Q&A: Mike Watt on Napping, Beards, the Neutral Milk Guy, and D Boon


To dig up some remotely negative bluster thrown at flannel-flyin,’ bass-pluckin’ Minutemen/fIREHOSE/Stooges punk-rock guru and super-nice dude Mike Watt is no small feat. Enter Watt’s ol’ SST Records pal Henry Rollins for lighthearted jabs at Watt, found in Rollins’s legendary memoir of Black Flag life on the road, Get In The Van. Besides bassist Chuck Dukowski wanting to “pull over and punch [Watt] out” for not shutting up driving across Italy in 1983, while both Black Flag and Minutemen were piled together in a vehicle, the hyperbole about Watt’s infamous congeniality is, in fact, right on.

On his current tour with his Missingmen (Slovenly/Red Krayola/SST Recs vet guitarist Tom Watson and San Pedro punk drummer Raul Morales), in support of the awesomely Minutemen-esque, hook-obsessed Hyphenated-Man, he’s made it a point to do an interview a day, even as he’s trekked across the States and Canada doing 51 gigs in 52 days. When Watt pulled a no-show on the night of our phone interview, he hunted me down a couple days later, leaving me messages (it was no “Providence” but darn cool, nonetheless) and politely offered that it was an honor to talk to me.

Anyway, Hyphenated-Man is the inaugural release on his fledgling Clenched Wrench label. Recorded in Brooklyn, no less, shows Watt in raw postpunk 80’s form — and thanks to the We Jam Econo documentary, he’s gone Minutemen again, paying homage to the Amerindie godhead trio he shared with his hulking best friend, the late D Boon, and drummer George Hurley. Hyphenated-Man is 30 spurts in the one to two minute range–just like how Watt and D Boon operated for the bulk of Minutemen–that deliberately ignore the verse-chorus-verse ennui and stuff inordinate amounts of pop/punker/jazzy, catchy-as-hell bass/guitar riffage, hyper overload drums that ultimately morph into melodic, no-filler fits. Watt’s crusty sing-speak and literally-minded lyrical jargon weighs heavily off the figures found in the works of Dutch painter, Hieronymus Bosch and yet manages to intertwine inspiration from an unlikely un-punk classic — The Wizard of Oz. He even wrote all thirty parts on D Boon’s old guitar. While Watt’s called this another ‘opera ‘ – each song is accentuated by “–man,” (i.e. “Antlered-Man,” “Confused Parts-Man” and so on) his fourth solo LP proper is devoid of the emotive heaviness shtick of 1997’s Contemplating the Engine Room, his tribute to his late father and the Minutemen, and The Secondman’s Middle Stand, his long-winded dissection of the illness that almost killed him in 2000.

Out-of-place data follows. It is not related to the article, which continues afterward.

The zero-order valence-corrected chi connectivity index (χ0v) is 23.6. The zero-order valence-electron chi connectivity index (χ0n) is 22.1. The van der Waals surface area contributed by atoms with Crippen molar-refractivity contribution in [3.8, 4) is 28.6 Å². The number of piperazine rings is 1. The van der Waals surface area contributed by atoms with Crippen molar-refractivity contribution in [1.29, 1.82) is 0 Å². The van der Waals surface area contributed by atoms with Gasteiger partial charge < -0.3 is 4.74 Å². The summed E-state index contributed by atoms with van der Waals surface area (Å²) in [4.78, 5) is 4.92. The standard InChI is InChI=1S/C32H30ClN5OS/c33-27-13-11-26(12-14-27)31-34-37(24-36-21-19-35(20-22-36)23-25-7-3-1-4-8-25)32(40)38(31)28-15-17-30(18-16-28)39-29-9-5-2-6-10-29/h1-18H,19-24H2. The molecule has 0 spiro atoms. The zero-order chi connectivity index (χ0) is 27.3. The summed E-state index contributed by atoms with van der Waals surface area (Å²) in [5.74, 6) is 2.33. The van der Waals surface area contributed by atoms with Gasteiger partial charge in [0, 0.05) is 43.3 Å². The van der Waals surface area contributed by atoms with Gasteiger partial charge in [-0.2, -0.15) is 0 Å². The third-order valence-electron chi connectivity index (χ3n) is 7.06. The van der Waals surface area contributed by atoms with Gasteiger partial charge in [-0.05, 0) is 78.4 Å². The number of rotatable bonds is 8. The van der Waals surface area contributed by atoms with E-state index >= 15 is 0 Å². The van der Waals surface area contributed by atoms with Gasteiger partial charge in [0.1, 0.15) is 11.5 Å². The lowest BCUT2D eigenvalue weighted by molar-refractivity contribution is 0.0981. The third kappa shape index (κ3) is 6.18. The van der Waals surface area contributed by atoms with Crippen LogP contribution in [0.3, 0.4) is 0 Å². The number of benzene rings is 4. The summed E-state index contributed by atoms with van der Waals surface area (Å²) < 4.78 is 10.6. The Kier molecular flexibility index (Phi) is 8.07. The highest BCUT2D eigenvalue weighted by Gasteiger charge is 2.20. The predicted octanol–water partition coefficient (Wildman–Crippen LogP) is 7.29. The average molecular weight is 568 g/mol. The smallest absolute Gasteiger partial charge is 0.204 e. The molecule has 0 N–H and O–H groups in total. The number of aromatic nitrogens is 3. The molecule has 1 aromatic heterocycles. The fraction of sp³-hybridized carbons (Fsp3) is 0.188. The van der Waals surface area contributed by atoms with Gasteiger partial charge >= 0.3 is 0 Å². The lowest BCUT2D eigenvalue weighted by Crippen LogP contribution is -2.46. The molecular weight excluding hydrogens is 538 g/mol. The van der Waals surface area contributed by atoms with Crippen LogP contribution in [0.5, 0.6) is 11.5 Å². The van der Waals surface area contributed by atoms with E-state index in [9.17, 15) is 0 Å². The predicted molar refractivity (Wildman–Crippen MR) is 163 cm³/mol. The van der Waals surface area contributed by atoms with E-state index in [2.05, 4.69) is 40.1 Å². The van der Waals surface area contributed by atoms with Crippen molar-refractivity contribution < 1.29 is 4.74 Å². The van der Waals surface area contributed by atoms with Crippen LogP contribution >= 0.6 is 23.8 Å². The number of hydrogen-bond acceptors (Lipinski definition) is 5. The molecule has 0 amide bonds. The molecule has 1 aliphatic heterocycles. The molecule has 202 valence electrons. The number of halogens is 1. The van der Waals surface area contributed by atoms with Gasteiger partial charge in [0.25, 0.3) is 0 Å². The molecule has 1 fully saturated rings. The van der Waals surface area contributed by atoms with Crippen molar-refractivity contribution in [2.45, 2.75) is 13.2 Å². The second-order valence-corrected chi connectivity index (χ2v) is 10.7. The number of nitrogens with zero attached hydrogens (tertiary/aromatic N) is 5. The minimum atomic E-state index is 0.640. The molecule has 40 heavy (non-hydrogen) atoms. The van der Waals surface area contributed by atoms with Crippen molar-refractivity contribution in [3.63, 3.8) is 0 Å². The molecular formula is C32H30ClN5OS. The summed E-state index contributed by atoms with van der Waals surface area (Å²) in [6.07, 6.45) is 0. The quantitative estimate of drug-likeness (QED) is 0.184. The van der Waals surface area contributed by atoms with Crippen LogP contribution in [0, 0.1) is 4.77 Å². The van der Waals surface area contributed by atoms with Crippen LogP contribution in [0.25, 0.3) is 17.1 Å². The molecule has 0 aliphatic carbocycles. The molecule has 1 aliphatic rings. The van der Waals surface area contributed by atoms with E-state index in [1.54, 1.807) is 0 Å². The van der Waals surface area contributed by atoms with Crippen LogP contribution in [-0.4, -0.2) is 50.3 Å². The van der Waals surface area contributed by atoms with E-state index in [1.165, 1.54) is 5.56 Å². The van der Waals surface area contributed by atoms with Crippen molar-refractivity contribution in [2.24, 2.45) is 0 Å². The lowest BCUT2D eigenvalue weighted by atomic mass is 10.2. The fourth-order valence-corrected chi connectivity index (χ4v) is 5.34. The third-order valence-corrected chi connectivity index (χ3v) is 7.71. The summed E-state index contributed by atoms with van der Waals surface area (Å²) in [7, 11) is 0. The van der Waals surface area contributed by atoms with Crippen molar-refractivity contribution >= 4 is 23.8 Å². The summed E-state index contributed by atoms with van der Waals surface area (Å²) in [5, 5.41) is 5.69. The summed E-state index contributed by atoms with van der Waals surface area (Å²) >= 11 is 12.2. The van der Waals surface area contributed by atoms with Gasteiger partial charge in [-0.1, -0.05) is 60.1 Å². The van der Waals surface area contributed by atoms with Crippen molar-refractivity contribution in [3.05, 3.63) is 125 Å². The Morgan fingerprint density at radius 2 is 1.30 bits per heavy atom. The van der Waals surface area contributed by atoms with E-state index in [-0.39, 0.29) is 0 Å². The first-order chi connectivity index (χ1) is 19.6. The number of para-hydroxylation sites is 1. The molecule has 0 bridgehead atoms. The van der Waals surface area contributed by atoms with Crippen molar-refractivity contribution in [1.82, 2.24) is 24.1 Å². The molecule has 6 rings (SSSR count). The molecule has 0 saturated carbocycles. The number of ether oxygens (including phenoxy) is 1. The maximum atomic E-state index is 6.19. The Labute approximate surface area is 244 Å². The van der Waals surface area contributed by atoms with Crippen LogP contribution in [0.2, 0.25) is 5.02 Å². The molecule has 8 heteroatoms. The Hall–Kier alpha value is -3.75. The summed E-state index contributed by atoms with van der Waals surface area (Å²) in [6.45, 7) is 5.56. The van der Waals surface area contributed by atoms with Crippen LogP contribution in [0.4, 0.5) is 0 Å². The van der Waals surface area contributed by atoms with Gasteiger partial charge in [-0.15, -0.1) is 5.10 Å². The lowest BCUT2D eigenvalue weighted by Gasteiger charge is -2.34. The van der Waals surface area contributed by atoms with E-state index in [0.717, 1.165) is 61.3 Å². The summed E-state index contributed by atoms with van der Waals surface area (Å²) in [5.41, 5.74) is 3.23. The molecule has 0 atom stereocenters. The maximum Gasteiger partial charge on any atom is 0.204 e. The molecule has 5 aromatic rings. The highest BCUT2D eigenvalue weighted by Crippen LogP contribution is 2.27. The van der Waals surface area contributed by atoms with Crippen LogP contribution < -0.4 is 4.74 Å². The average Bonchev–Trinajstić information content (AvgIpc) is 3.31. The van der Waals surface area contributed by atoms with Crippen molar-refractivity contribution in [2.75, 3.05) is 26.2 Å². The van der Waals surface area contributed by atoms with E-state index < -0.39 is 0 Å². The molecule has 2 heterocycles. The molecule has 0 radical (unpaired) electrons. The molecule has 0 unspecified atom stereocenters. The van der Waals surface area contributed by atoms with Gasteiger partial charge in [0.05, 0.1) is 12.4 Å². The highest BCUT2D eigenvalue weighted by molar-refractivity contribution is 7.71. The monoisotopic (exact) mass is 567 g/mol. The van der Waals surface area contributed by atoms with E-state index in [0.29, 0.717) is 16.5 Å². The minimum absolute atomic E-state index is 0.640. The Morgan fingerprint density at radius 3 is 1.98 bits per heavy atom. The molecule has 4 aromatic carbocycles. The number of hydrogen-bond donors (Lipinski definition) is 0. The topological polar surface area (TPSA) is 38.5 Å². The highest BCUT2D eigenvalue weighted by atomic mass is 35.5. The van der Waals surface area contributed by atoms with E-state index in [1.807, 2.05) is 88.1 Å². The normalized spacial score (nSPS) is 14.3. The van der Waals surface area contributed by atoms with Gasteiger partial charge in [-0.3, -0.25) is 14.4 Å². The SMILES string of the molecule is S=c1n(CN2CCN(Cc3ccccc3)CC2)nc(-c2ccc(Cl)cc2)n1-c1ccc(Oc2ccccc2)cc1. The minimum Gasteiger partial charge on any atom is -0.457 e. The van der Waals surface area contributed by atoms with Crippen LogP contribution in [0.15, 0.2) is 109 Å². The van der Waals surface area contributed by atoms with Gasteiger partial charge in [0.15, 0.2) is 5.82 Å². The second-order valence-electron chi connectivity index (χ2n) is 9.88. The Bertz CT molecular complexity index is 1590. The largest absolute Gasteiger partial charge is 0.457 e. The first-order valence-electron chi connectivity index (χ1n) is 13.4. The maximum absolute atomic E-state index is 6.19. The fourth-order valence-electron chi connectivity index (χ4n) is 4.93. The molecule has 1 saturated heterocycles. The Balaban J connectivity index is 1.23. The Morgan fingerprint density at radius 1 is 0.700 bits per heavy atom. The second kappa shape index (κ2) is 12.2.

Watt and I finally caught up while he was in Virginia, dangerously close to gig time, and he reflected on his best friend’s D Boon, whose 53rd birthday would have been April 1.

Hope I’m not cutting into your traditional pre-gig nap time. Did you start the “konks in the boat” as far back as the Minutemen and fIREHOSE?

[Laughing] I was a little stronger back then with the Minutemen. The naps started after fIREHOSE, when I was doing The Crew of the Flying Saucer with Nels Cline for Ballhog or Tugboat? It really kicked in around the first opera [1997’s Contemplating the Engine Room] with the Black Gang. Part of it is doing all the driving because I like the vibration on the knuckles – my hands get all swollen wrestlin’ the bass and then it wears me out. It changes a little with time, ya know? It’s better if I konk [Watt’s lingo for nap]. When I’m home, I konk really early and pop really early. It’s hard for me to sleep in late. I got into the habit of konking before I play for maybe 15 years now.

Do you always do the driving when on tour?

I did a lot of it. If it’s too long of a ride, I’ll always hand the wheel over when I start to get tired. When I leave on a tour, the first thing I promise is I’m going to get my guys home safe.

What’s with the leg injury? I saw you walking around with a crutch.

I only got the brace now. It’s fucked up but what am I going to to do? I am not using the crutch, but I’m hobblin’ around. I gotta keep it in perspective: I could have’em both sawed off and the colostomy bag, like I had with that illness. I’m old hat with this. I’ve had surgeries in my early 20s. I did Minutemen gigs sittin’ in a chair during What Makes A Man Start Fires? gigs. [That injury] happened during a Stooges gig last summer. I just turned wrong and stuff tore.

Your latest opera, Hyphenated-Man, is another LP with a heavy theme. Will you make another record that isn’t an “opera” or conceptual piece like you used to with Minutemen and fIREHOSE?